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Bowery Vertical Growing Strawberries Go on Sale in New York

Bowery Farming Chief Commercial Officer Cathy Sivell holds two different varieties of strawberries grown by the vertical farming company on its farm in Kearney, New Jersey. The company is debuting berries as part of a limited edition as it goes beyond leafy greens.

Melissa Repko | CNBC

Kearney, New Jersey. Inside a warehouse in this factory town near Newark, thousands of strawberries grow in rows under bright lights.

This is one of the research centers of Bowery Farming, and these berries are destined for a second life in the big city.

Starting Tuesday, shoppers will be able to buy fruit less than a dozen miles away at several gourmet grocers in New York City. They will become the main characters of dishes prepared by famous chefs in the best restaurants of the city.

Bowery will be selling limited edition strawberries for the first time. But the berries, which taste the same in midsummer and midwinter, are part of an ambitious effort to change the way fruits and vegetables are grown and the way Americans eat. Vertical farm crops are typically planted in floor-to-ceiling rows in buildings near urban centers. This translates into higher yields of fresher, higher quality produce delivered to urban grocery stores days after harvest.

Vertical farming companies have used a technological approach to produce lettuce and greens. Now they are counting on strawberries and other crops to win a larger share of grocers’ stalls and consumers’ stomachs. At first, the berries will be more expensive than the average in the supermarket. But housekeeping companies are hoping to scale up production and use automation to pick berries, which could drive prices down.

One of Bowery’s competitors, Plenty, said on Tuesday it plans to build an indoor strawberry farm to serve customers and retailers in the northeast with major berry grower Driscoll’s. Their rivals are venture startups AeroFarms, PlantLab and BrightFarms.

Christine Zimmermann-Lössl, chairman of the Vertical Farming Association, said companies need to prove they can grow a wide variety of fruits and vegetables to become a larger part of the food supply.

“You can’t feed the world with lettuce,” said Zimmermann, head of the Munich-based non-profit and human rights group. “No one can eat that much salad.”

Bowery also wants to make food taste better.

“Imagine having beautiful, fresh, flavorful strawberries in February,” said Susan Makaisak, Bowery’s senior vice president of agscience. “It really opens up a whole new way, a whole new world of food. I think we all know that we need to eat more fruits and vegetables, but they are often less than edible.”

On the Bowery’s indoor farms, arugula, baby oil and other greens grow in rows from floor to ceiling. The company also sells rotating offerings called “Farmer’s Choice” depending on the season.

Melissa Repko | CNBC

A new perspective on farming

Investors investing in agricultural technology companies at a time when the price and availability of food is a growing concern for retailers and consumers.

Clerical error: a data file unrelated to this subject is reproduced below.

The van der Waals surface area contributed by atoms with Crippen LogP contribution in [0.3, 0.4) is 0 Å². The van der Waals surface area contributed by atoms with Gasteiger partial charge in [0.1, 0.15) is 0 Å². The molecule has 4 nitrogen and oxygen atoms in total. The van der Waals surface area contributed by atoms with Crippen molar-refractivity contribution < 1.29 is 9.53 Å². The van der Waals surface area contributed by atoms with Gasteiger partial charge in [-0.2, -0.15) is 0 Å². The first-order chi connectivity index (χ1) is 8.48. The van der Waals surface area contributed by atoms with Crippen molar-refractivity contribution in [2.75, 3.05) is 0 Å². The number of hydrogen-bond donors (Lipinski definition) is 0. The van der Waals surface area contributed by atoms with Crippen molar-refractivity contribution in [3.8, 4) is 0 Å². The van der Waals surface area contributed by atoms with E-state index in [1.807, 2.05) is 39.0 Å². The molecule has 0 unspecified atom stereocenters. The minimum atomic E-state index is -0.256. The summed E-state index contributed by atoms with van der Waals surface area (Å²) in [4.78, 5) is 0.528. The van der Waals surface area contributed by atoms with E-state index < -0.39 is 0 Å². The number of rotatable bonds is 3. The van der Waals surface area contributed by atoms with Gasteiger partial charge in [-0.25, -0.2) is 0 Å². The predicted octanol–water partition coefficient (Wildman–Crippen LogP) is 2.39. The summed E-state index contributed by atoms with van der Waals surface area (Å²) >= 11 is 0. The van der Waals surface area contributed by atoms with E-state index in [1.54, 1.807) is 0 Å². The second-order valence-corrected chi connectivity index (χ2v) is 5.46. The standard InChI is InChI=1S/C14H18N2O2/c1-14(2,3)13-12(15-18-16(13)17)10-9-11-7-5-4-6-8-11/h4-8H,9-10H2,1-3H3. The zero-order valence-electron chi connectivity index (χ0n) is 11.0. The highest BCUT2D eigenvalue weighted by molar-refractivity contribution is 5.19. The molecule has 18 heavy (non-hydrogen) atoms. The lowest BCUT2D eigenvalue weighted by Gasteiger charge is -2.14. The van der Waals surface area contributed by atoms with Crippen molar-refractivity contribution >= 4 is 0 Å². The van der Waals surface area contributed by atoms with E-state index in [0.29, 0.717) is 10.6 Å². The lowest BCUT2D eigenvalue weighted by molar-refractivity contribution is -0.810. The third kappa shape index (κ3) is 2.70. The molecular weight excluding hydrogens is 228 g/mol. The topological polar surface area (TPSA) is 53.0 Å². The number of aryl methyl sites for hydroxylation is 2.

Inflation led to an increase in food prices by 7.9%. over the past 12 months, according to data from the US Bureau of Labor Statistics released this month. The pandemic has left some grocery shelves empty and highlighted the complexity of the supply chain. In recent weeks, Russia’s invasion of Ukraine has demonstrated the risks associated with reliance on other countries for energy production or food production.

“Look at the last two years, the amount of disruption we all have to deal with in our daily lives,” said Soren Bjorn, president of Driscoll’s of the Americas. “In the fresh food industry, we are very, very dependent on the climate and the free movement of goods around the world. It turns out that some of these supply chains may have been a little more vulnerable than anyone thought, and they are not. it’s hard to imagine that these things could get worse.”

With vertical farming, produce is grown without pesticides, with less water, and on farms that are just minutes away from consumers. This means fewer hours on the truck, which reduces fuel consumption and increases the likelihood that consumers will eat fresher food and waste less.

Proponents of vertical farming see it as a more sustainable way to increase food supplies for a growing global population, especially as climate change changes weather patterns.

Farms account for a tiny percentage of the produce Americans buy and eat, according to the USDA. This definition includes tomatoes and vegetables found in grocery stores, such as broccoli, lettuce, sweet corn, and carrots, but does not include corn that is fed to animals or becomes a food ingredient in products such as tortilla chips.

The total value of vegetables grown and sold in 2019 was about $18.9 billion. That said, the total value of vegetables grown under protection and sold — a category that includes greenhouses and plots grown under temporary cover — was approximately $702.5 million in 2019, according to the latest agricultural census available. Vertical farming is just part of that, and the federal government doesn’t specifically track it.